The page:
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Re: What color is an orange in the dark?

Tips: 0.00 INK Postby Kestrel on Fri Oct 22, 2010 3:03 am

This is basically a "If a tree falls down in the forest, but there's nobody around to hear it; will it still make sound?"-case. Technically seen, it should make sound, but there is nobody around to prove it. Either way, for as far as I'm concerned; the orange itself never had a colour. It has always been light. But, honest question; is this really what the discussion is supposed to be about? I mean, that's kinda pointless if you ask me.
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Re: What color is an orange in the dark?

Tips: 0.00 INK Postby Discipline on Sun Oct 24, 2010 12:25 am

I think you can boil this down into two questions:

Is colour the perception of an object, or is it an integral part of the object itself?


Does it matter if there's a difference between our perception and reality, as long as we never realise it?

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Re: What color is an orange in the dark?

Tips: 0.00 INK Postby libcakes on Mon Nov 01, 2010 6:27 pm

Eh, you can get all scientific if you want, and I appreciate it lol, but my problem is that if you can't see it, you can't tell what color it is. And seeing it requires light, and light makes it orange. So as much as I'd like to say it doesn't have a color, for all we know, it does have a color. We just can't see it. All of reality is based of our perceptions and if color is defined as a certain wavelength of light in the visible spectrum, then it has no color because black(darkness) isn't a color. However, if all things had an inherent...color (for lack of a better word), we'd have to change our definition because be have perceived it differently. However, with our limited human eyes, we can't see through the darkness and thus will never know with present technology.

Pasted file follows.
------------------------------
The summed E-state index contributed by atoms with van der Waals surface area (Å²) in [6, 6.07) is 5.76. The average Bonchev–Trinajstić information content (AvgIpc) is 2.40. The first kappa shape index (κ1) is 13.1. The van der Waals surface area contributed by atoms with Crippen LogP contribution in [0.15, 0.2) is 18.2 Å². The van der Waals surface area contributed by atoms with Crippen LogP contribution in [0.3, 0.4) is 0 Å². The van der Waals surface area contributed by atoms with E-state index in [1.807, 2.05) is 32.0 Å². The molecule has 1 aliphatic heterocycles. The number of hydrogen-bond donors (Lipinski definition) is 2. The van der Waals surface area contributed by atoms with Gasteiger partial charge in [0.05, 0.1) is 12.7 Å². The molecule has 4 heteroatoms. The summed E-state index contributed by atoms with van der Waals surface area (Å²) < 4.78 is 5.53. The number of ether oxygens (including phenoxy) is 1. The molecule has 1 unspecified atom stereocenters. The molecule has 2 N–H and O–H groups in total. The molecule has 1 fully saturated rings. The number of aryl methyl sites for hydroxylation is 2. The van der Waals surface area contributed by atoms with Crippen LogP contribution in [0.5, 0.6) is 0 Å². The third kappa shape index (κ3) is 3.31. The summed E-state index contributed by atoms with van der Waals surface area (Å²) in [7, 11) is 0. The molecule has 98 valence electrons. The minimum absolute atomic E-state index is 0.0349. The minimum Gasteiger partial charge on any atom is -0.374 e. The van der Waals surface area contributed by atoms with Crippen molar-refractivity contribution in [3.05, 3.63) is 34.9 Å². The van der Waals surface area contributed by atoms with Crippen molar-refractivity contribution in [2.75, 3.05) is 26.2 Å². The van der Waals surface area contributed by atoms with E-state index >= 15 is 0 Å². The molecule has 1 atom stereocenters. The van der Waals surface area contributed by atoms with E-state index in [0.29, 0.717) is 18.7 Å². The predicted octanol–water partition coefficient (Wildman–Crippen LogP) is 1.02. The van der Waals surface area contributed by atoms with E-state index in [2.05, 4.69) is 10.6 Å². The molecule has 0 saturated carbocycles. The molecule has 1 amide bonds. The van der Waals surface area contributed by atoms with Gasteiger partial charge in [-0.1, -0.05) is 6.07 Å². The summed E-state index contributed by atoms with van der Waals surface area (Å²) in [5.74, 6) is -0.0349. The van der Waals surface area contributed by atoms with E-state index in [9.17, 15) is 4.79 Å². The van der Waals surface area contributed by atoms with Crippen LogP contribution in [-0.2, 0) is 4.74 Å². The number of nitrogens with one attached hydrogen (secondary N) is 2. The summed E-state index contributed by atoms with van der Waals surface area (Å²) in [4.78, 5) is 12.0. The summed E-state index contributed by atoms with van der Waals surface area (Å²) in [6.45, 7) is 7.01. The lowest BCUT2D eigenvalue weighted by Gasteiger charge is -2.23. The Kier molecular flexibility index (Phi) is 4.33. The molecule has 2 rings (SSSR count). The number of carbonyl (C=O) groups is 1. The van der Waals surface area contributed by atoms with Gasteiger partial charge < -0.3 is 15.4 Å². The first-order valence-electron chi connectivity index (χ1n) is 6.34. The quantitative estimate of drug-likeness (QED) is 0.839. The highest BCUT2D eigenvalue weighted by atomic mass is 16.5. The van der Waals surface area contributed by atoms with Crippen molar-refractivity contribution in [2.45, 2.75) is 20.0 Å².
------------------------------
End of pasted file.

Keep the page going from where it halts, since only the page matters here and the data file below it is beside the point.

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Re: What color is an orange in the dark?

Tips: 0.00 INK Postby Tea on Sun Nov 21, 2010 11:03 am

The specific orange in question will remain its own color in any light regardless of whether that light shines into the human spectator's eyes or not. There are too many spectrums of energy which will interact with the orange that humans can not see. This means that for those frequencies, the representation of the orange remains the same.

But this thread does make me think of putting an orange into an air-lock and spacing it with explosive decompression.

"If a tree falls in the forest, and no one is there to hear it, does it make a sound?" I agree that this seems to be the rhetoric to which the original question seems to ascribe.
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Re: What color is an orange in the dark?

Tips: 0.00 INK Postby Kronos on Sun Nov 21, 2010 12:33 pm

It's still orange. The absence of light doesn't change what parts of the spectrum reflect off an orange.

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Re: What color is an orange in the dark?

Tips: 0.00 INK Postby Pseudosyne on Sun Nov 21, 2010 5:47 pm

The slight difference between this question and the tree falling in the forest question is that we currently have no method of recording something's color in the absence of visible light, while we do have a way of recording a sound in the absence of a human observer. This distinction does move it away from being a strictly empirical question and towards the realm of physical practicality (since it involves technology), however.

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Re: What color is an orange in the dark?

Tips: 0.00 INK Postby Patcharoo on Sun Nov 21, 2010 7:09 pm

It was never orange to begin with. It was every colour but orange, which it reflects, thus giving us the perception that it is orange.

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Re: What color is an orange in the dark?

Tips: 0.00 INK Postby Liquidus on Sun Nov 21, 2010 7:17 pm

Because I like to toss things out of windows, The orange is orange in the dark. Its orange because I need to believe its orange. If I said it was a color I knew it wasn't, I'd feel like I was proving myself wrong, and I am never wrong, well unless I am wrong. o.o
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Re: What color is an orange in the dark?

Tips: 0.00 INK Postby Blackbird26 on Sun Nov 21, 2010 7:21 pm

Being colorblind... I find this discussion really funny. Since in a normal day in the perfect light I might look at an orange and I see it pink.
And if it's a really sunny day... I can see a green sky sometimes.

So, on my own personal experience what color something really is has absolutely no meaning if your perception is all messed up. You can show me the difference between orange and pink a thousand times and if I have to pick it out of a box of crayons I'll probably make the wrong choice.

Although... That's just the way I see it.